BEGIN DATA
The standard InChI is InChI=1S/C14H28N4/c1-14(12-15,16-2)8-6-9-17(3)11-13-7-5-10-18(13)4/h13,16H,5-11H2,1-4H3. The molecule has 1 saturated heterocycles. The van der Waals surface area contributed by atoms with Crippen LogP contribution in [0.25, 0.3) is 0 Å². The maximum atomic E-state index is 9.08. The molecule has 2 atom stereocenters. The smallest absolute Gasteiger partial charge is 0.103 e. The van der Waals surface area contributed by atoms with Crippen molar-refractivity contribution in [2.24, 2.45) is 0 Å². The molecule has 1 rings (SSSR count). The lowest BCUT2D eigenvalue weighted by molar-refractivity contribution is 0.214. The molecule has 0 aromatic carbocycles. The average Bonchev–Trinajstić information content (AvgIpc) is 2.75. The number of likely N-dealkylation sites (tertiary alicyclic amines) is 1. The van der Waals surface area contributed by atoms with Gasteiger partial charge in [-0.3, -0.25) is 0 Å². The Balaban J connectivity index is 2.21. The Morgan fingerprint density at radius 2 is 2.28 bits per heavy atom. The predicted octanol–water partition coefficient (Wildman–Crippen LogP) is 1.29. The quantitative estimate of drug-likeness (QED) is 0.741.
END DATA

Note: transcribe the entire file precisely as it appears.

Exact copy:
The standard InChI is InChI=1S/C14H28N4/c1-14(12-15,16-2)8-6-9-17(3)11-13-7-5-10-18(13)4/h13,16H,5-11H2,1-4H3. The molecule has 1 saturated heterocycles. The van der Waals surface area contributed by atoms with Crippen LogP contribution in [0.25, 0.3) is 0 Å². The maximum atomic E-state index is 9.08. The molecule has 2 atom stereocenters. The smallest absolute Gasteiger partial charge is 0.103 e. The van der Waals surface area contributed by atoms with Crippen molar-refractivity contribution in [2.24, 2.45) is 0 Å². The molecule has 1 rings (SSSR count). The lowest BCUT2D eigenvalue weighted by molar-refractivity contribution is 0.214. The molecule has 0 aromatic carbocycles. The average Bonchev–Trinajstić information content (AvgIpc) is 2.75. The number of likely N-dealkylation sites (tertiary alicyclic amines) is 1. The van der Waals surface area contributed by atoms with Gasteiger partial charge in [-0.3, -0.25) is 0 Å². The Balaban J connectivity index is 2.21. The Morgan fingerprint density at radius 2 is 2.28 bits per heavy atom. The predicted octanol–water partition coefficient (Wildman–Crippen LogP) is 1.29. The quantitative estimate of drug-likeness (QED) is 0.741.